Syrian President Faces Arrest Warrant: What Does It Mean? Our Legal Expert Breaks It Down

Last month, France issued an arrest warrant for Syrian President Bashar al-Assad. We asked DIGNITY’s legal advisor, Natacha Bracq, about the arrest warrant and if this means, that Bashar al-Assad could be held responsible for the August 2013 chemical weapons attacks in Douma and Eastern Ghouta
What specific charges are being levelled against al-Assad and the other individuals in the arrest warrants?

On 14 November 2023, French investigative judges issued an arrest warrant for Syrian President Bashar al-Assad. He is accused of complicity in crimes against humanity and war crimes for the chemical attacks perpetrated in August 2013 against residents of eastern Ghouta and the town of Douma, which killed more than 1000 people.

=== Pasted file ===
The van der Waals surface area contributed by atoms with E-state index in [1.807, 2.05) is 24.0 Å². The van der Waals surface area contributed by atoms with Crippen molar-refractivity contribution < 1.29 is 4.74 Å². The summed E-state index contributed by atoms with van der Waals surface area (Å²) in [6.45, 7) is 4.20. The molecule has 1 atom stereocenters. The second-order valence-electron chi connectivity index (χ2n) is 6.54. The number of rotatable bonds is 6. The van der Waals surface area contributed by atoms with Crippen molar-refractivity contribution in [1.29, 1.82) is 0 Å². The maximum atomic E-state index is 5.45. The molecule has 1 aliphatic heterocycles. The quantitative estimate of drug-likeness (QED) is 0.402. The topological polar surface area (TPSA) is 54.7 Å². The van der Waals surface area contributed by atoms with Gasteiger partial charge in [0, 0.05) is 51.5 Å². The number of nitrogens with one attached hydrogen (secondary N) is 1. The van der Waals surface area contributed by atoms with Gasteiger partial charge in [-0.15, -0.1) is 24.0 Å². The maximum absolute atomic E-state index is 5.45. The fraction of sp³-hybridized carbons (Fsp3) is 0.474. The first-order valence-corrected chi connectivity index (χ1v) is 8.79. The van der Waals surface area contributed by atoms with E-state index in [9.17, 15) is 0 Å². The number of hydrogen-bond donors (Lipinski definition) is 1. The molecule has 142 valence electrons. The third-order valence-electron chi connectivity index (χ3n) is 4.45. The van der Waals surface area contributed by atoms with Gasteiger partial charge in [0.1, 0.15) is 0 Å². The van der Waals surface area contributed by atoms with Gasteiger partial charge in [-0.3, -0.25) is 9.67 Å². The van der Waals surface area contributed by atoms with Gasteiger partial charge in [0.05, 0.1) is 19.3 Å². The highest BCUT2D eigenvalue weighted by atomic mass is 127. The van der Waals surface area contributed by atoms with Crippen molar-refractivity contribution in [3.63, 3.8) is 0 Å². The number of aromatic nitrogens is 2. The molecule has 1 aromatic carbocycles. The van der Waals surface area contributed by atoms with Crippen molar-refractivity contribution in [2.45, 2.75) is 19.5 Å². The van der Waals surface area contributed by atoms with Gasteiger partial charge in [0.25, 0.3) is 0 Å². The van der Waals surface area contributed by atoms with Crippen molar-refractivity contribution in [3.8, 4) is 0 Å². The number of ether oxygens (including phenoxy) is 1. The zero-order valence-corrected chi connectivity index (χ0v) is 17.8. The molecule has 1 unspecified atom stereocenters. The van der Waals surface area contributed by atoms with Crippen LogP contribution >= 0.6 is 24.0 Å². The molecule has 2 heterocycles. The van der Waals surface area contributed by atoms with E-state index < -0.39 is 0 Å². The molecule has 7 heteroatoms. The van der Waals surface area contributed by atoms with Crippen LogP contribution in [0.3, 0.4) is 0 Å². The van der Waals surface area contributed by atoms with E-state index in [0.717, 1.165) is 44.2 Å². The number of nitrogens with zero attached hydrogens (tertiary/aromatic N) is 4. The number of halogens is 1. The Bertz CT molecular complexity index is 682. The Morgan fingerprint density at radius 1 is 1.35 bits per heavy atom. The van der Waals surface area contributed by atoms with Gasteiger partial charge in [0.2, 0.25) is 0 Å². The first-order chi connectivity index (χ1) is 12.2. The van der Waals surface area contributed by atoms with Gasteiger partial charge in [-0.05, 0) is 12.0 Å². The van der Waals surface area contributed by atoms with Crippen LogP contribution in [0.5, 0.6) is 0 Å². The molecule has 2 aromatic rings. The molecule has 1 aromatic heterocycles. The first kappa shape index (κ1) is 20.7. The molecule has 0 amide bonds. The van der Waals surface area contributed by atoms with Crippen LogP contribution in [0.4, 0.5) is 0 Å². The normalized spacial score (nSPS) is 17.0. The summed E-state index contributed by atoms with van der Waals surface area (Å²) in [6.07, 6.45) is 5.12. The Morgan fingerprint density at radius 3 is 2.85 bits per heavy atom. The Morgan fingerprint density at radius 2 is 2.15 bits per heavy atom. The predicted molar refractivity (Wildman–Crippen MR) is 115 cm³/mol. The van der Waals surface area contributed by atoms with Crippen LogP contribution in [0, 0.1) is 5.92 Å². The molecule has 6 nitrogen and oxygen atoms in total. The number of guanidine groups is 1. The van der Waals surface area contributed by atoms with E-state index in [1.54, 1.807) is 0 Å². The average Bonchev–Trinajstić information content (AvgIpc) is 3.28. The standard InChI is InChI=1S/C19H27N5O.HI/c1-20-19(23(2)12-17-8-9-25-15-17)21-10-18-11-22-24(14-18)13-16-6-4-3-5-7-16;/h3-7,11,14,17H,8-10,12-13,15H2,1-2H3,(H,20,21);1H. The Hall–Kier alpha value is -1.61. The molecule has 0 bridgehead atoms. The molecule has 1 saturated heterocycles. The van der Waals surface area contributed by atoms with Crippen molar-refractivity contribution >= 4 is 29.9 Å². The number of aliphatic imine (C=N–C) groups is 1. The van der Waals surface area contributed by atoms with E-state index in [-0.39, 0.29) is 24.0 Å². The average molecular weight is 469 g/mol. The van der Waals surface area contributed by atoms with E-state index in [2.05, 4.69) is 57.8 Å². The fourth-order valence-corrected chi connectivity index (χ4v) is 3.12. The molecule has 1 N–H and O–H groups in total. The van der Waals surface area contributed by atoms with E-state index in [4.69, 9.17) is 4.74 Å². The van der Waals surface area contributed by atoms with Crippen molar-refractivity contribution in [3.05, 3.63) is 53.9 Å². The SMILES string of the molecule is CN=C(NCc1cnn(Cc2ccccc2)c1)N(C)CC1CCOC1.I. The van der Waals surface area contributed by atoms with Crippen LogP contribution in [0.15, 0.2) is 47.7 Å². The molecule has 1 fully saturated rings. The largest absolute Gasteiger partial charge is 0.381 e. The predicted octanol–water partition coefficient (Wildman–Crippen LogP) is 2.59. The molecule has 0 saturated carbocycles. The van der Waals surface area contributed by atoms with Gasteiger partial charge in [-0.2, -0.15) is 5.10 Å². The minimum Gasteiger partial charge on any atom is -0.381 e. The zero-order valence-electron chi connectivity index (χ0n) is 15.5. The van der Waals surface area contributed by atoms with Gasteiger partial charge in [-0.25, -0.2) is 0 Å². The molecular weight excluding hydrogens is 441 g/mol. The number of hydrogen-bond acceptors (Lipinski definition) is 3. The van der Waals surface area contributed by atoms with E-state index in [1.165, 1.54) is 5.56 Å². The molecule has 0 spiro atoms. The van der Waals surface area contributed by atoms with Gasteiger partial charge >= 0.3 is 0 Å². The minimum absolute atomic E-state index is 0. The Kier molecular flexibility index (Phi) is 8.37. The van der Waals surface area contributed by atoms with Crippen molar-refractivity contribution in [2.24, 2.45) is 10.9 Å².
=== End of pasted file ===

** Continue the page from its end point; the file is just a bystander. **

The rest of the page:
Three other individuals were also targeted: his brother, Maher Al-Assad, de facto head of the regime’s 4th Armoured division, and two generals, Ghassan Abbas, director of ‘Branch 450’ of the Center for Scientific Studies and Research (SSRC), and Bassam Al-Hassan, presidential adviser for strategic affairs and liaison officer between the presidential palace and the SSRC.

Do we know anything about the evidence behind these arrest warrants?

According to the Syrian Center for Media and Freedom of Expression (SCM), the complaint contained testimonies from victims, analysis of the Syrian army’s chain of command, the Syrian government’s chemical weapons program, and hundreds of documentary evidence, including declassified intelligence reports, open-source information, photos and videos. Several victims, who were present in the aftermath of the attacks, such as doctors, also testified.

How does the principle of universal jurisdiction apply to this case?

Universal jurisdiction allows a country to prosecute individuals for serious crimes, such as war crimes or crimes against humanity, irrespective of where the crimes were committed or the nationality of the perpetrator or victim. In the case of Syria, this means that French courts can potentially try individuals accused of such crimes, even if they were committed outside of France.